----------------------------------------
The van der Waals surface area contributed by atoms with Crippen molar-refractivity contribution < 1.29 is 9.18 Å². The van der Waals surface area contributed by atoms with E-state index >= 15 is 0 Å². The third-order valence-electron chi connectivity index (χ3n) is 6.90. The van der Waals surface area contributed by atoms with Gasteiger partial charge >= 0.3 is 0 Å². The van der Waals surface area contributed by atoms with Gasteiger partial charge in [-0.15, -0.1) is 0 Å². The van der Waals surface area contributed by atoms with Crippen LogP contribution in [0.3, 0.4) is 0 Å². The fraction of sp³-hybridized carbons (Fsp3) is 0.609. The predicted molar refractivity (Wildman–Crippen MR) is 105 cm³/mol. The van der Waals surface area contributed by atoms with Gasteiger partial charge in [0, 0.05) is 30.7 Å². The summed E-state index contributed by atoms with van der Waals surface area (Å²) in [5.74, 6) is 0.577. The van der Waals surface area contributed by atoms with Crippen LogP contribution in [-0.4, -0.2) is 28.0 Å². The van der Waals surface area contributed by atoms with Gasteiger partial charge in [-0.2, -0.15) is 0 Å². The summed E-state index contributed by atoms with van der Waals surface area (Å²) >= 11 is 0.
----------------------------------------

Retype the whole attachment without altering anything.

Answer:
The van der Waals surface area contributed by atoms with Crippen molar-refractivity contribution < 1.29 is 9.18 Å². The van der Waals surface area contributed by atoms with E-state index >= 15 is 0 Å². The third-order valence-electron chi connectivity index (χ3n) is 6.90. The van der Waals surface area contributed by atoms with Gasteiger partial charge >= 0.3 is 0 Å². The van der Waals surface area contributed by atoms with Gasteiger partial charge in [-0.15, -0.1) is 0 Å². The van der Waals surface area contributed by atoms with Crippen LogP contribution in [0.3, 0.4) is 0 Å². The fraction of sp³-hybridized carbons (Fsp3) is 0.609. The predicted molar refractivity (Wildman–Crippen MR) is 105 cm³/mol. The van der Waals surface area contributed by atoms with Gasteiger partial charge in [0, 0.05) is 30.7 Å². The summed E-state index contributed by atoms with van der Waals surface area (Å²) in [5.74, 6) is 0.577. The van der Waals surface area contributed by atoms with Crippen LogP contribution in [-0.4, -0.2) is 28.0 Å². The van der Waals surface area contributed by atoms with Gasteiger partial charge in [-0.2, -0.15) is 0 Å². The summed E-state index contributed by atoms with van der Waals surface area (Å²) >= 11 is 0.